Reaffirming a Secured Debt in a Chapter 7 Bankruptcy
A Chapter 7 bankruptcy is a great way of wiping out unsecured debts like medical debt, credit card debt, and personal loans. However, you will not so easily get free of secured debts, such as a car loan or a home mortgage, because those loans are backed by collateral. Although the bankruptcy might wipe out the debt, your creditor still has a security interest in the collateral, which means they can seize it. If you have kept current on your payments, you might reaffirm a secured loan as part of your bankruptcy, which will allow you to keep your collateral.
A Common Example
There are many wrinkles to reaffirming loans in a Chapter 7 that are too complex to deal with here. But let’s deal with a basic example: your car loan. If you have been diligently paying your car loan throughout your financial difficulties, you might want to keep the car. Typically, your car lender will not have any problem letting you reaffirm the loan in bankruptcy so that they can get back the full amount that they lent to you.
If you have not been current on your loan, then the most likely scenario is that the lender will seize your car. Although the automatic stay will prevent any repossession, your creditor can ask the judge to lift the stay and then take it.
To reaffirm your debt, you’ll need to sign a reaffirmation agreement, which your creditor should draft. Review it with your attorney and have him or her sign, and then sign it yourself. Your lawyer will submit this document to the court before your discharge, which typically happens a few months after filing your Chapter 7 petition.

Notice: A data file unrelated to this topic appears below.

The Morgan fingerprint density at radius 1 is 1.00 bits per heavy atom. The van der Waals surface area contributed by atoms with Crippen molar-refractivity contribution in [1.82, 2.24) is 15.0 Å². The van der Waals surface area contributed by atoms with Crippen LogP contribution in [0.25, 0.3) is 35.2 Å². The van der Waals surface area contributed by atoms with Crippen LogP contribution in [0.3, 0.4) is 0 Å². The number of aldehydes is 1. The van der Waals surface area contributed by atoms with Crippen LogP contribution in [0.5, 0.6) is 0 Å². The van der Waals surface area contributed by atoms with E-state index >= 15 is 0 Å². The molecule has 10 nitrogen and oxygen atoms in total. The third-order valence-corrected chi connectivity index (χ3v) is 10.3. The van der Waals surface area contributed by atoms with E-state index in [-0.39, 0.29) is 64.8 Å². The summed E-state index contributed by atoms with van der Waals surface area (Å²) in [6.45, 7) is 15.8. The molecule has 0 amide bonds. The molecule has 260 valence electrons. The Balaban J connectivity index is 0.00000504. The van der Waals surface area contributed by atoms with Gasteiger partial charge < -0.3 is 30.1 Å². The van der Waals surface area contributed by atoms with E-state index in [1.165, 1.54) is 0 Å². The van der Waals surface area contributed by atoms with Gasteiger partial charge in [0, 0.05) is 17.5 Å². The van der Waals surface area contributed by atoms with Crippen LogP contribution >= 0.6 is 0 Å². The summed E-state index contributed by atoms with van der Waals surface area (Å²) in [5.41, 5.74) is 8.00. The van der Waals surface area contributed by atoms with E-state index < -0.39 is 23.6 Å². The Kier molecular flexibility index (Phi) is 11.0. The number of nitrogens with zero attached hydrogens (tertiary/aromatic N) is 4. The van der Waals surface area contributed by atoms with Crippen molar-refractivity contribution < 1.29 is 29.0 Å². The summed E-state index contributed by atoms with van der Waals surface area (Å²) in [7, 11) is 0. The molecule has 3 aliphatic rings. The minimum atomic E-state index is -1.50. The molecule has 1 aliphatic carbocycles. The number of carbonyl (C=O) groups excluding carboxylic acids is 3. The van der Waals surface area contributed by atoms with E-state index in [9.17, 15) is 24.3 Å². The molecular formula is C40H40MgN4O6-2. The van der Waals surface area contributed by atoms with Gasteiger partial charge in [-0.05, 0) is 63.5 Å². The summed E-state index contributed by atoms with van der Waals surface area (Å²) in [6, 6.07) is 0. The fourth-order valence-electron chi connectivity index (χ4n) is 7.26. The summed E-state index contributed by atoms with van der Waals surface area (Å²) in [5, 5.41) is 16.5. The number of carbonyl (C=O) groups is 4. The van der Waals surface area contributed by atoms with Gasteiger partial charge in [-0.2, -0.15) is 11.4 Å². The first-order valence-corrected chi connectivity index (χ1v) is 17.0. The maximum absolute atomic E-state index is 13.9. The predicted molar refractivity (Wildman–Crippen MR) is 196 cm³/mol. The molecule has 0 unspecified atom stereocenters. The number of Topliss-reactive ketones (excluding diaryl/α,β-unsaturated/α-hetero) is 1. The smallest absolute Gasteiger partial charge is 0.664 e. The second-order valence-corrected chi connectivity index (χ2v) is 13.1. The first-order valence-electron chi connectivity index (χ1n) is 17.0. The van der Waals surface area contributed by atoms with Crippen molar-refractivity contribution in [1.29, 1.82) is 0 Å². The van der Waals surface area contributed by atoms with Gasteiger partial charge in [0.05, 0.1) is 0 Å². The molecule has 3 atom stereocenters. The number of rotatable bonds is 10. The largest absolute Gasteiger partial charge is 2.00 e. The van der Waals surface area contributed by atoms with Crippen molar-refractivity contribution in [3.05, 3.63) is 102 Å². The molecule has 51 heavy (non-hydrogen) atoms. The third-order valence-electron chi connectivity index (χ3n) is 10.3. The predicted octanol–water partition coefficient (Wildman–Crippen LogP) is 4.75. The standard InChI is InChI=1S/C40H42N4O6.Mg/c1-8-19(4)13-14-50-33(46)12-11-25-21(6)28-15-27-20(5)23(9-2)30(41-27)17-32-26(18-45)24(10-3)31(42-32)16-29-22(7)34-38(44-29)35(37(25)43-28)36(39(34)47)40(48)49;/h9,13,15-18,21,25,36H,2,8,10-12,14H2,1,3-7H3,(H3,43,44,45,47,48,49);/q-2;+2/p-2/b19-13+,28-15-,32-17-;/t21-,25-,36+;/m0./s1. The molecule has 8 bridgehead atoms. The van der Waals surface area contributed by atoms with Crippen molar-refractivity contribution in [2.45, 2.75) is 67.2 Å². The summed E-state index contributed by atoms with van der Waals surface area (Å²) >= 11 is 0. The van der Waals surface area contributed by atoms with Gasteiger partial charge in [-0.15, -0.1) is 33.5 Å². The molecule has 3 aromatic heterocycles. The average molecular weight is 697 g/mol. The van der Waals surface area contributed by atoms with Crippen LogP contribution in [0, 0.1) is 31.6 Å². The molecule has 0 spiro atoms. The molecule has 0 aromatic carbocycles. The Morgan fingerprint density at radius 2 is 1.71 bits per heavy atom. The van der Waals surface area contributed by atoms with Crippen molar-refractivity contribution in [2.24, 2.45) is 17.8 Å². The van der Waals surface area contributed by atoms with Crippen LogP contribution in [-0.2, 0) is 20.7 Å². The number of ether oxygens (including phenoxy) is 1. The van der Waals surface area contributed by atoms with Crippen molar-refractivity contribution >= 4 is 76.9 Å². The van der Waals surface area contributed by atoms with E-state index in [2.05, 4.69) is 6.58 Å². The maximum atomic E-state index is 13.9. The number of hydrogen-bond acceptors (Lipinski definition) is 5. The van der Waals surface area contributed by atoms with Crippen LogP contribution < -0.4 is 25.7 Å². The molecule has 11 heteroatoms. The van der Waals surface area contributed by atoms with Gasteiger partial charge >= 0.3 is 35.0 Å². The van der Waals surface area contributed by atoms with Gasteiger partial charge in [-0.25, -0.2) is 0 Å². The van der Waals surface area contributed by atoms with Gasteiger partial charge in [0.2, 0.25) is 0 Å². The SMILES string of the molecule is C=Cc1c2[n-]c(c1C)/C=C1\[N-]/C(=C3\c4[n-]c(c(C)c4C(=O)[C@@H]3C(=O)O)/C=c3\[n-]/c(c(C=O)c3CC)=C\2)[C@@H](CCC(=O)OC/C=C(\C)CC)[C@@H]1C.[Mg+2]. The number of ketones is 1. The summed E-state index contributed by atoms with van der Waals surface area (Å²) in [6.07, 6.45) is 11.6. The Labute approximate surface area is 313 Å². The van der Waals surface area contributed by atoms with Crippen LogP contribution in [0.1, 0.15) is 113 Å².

By reaffirming a loan, the debt is excluded from your list of dischargeable debts. Both the creditor’s lien on the car and your personal obligation on the debt survive your bankruptcy as if you had never filed. Essentially, you are taking a gamble that you will be able to continue making payments on your secured debt even after bankruptcy. If you can’t, then your creditor can seize the collateral.
Rescinding the Agreement
It is entirely possible that you might change your mind about affirming a secured debt before your bankruptcy is discharged. For example, you might discover your car needs thousands of dollars in repairs, which pushes down its value. At that point, you might be happy letting the lender repossess the car and discharging the debt obligation in bankruptcy.
You have a short deadline for rescission which you must meet. You must rescind by the time the court discharges your debts or 60 days have passed after filing your reaffirmation agreement, whichever occurs later.
Discuss Reaffirmation with a Florida Bankruptcy Lawyer
At Nowack & Olson, our Plantation bankruptcy attorneys have handled hundreds of reaffirmations, and we are here to discuss whether reaffirmation works for your situation. To schedule a free consultation, call us toll-free at 866-907-2970 or send an online message. There is no reason to delay.